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date: 19 August 2019

Abstract and Keywords

Commercial surrogacy is widely criticized as exploitive, as baby selling, or as even trafficking in persons. Less well-explored questions concern whether surrogacy is problematic in itself, a form of bodily labor that it is impermissible for one person to perform for another. This chapter argues first that grounds advanced for judging surrogacy as impermissible bodily labor sweep too broadly. It then rejects claims that surrogacy impermissibly burdens the autonomy of the pregnant woman or the intended female parent, that surrogacy wrongly devalues the child-to-be, or that surrogacy disrespects the parent–child relationship. With appropriate protections against exploitation and coercion, both commercial surrogacy and altruistic surrogacy are ethically appropriate.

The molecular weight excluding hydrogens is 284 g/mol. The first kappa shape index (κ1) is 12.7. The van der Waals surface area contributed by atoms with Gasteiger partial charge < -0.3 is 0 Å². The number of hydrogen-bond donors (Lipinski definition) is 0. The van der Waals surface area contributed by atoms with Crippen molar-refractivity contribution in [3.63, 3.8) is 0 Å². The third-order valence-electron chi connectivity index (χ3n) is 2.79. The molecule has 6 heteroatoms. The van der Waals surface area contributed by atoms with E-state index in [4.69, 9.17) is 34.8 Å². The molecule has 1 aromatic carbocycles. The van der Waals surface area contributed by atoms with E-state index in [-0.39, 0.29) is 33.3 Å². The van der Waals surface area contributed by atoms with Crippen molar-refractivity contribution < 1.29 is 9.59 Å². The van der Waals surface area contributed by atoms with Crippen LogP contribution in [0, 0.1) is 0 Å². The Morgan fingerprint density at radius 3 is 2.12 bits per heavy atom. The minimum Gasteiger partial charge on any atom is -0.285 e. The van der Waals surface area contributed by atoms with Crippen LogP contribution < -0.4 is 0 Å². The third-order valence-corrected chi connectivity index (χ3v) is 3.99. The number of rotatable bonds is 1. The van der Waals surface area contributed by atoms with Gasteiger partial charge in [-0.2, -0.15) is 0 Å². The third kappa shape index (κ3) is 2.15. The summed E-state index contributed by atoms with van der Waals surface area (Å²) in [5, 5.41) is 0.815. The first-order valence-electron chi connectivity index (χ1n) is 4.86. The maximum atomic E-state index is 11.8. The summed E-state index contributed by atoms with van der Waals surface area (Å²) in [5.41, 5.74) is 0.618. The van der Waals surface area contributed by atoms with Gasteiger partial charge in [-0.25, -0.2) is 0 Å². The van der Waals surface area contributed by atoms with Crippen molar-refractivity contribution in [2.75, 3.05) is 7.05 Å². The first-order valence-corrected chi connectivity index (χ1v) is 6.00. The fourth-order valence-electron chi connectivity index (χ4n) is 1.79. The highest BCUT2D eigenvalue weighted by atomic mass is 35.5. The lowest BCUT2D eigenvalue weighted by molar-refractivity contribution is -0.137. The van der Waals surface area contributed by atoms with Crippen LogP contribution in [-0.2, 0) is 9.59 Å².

Keywords: surrogacy, commercial surrogacy, traditional surrogacy, gestational surrogacy, parent–child relationship, Baby M, bodily labor, pregnancy

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